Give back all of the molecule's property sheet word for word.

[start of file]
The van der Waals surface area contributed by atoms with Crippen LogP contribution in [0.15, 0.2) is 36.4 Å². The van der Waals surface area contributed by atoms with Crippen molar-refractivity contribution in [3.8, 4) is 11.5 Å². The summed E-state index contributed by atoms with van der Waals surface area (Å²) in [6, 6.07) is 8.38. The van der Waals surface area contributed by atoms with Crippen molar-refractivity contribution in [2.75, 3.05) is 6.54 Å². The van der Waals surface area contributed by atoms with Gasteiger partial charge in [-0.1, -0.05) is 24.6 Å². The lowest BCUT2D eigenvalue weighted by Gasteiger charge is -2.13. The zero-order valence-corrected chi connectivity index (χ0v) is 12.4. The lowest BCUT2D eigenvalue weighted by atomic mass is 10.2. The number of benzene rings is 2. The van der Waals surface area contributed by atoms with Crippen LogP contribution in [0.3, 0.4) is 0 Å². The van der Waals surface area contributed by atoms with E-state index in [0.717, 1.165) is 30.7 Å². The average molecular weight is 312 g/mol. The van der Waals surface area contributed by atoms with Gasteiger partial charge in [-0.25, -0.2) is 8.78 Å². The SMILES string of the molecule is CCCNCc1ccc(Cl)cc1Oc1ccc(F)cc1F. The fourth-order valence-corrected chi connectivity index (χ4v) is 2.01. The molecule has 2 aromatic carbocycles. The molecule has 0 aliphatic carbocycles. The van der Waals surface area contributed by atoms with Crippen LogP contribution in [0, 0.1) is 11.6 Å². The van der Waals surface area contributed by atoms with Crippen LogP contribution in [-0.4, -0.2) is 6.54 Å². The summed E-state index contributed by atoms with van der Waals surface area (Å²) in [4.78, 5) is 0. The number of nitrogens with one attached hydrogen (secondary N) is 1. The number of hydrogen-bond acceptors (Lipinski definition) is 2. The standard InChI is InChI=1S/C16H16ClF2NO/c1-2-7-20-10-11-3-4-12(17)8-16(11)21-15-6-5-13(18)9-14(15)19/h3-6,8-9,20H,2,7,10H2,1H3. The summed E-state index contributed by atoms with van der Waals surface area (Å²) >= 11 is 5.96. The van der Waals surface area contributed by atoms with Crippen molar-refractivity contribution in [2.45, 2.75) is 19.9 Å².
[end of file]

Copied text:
The van der Waals surface area contributed by atoms with Crippen LogP contribution in [0.15, 0.2) is 36.4 Å². The van der Waals surface area contributed by atoms with Crippen molar-refractivity contribution in [3.8, 4) is 11.5 Å². The summed E-state index contributed by atoms with van der Waals surface area (Å²) in [6, 6.07) is 8.38. The van der Waals surface area contributed by atoms with Crippen molar-refractivity contribution in [2.75, 3.05) is 6.54 Å². The van der Waals surface area contributed by atoms with Gasteiger partial charge in [-0.1, -0.05) is 24.6 Å². The lowest BCUT2D eigenvalue weighted by Gasteiger charge is -2.13. The zero-order valence-corrected chi connectivity index (χ0v) is 12.4. The lowest BCUT2D eigenvalue weighted by atomic mass is 10.2. The number of benzene rings is 2. The van der Waals surface area contributed by atoms with Crippen LogP contribution in [0.3, 0.4) is 0 Å². The van der Waals surface area contributed by atoms with E-state index in [0.717, 1.165) is 30.7 Å². The average molecular weight is 312 g/mol. The van der Waals surface area contributed by atoms with Gasteiger partial charge in [-0.25, -0.2) is 8.78 Å². The SMILES string of the molecule is CCCNCc1ccc(Cl)cc1Oc1ccc(F)cc1F. The fourth-order valence-corrected chi connectivity index (χ4v) is 2.01. The molecule has 2 aromatic carbocycles. The molecule has 0 aliphatic carbocycles. The van der Waals surface area contributed by atoms with Crippen LogP contribution in [0, 0.1) is 11.6 Å². The van der Waals surface area contributed by atoms with Crippen LogP contribution in [-0.4, -0.2) is 6.54 Å². The summed E-state index contributed by atoms with van der Waals surface area (Å²) in [4.78, 5) is 0. The number of nitrogens with one attached hydrogen (secondary N) is 1. The number of hydrogen-bond acceptors (Lipinski definition) is 2. The standard InChI is InChI=1S/C16H16ClF2NO/c1-2-7-20-10-11-3-4-12(17)8-16(11)21-15-6-5-13(18)9-14(15)19/h3-6,8-9,20H,2,7,10H2,1H3. The summed E-state index contributed by atoms with van der Waals surface area (Å²) >= 11 is 5.96. The van der Waals surface area contributed by atoms with Crippen molar-refractivity contribution in [2.45, 2.75) is 19.9 Å².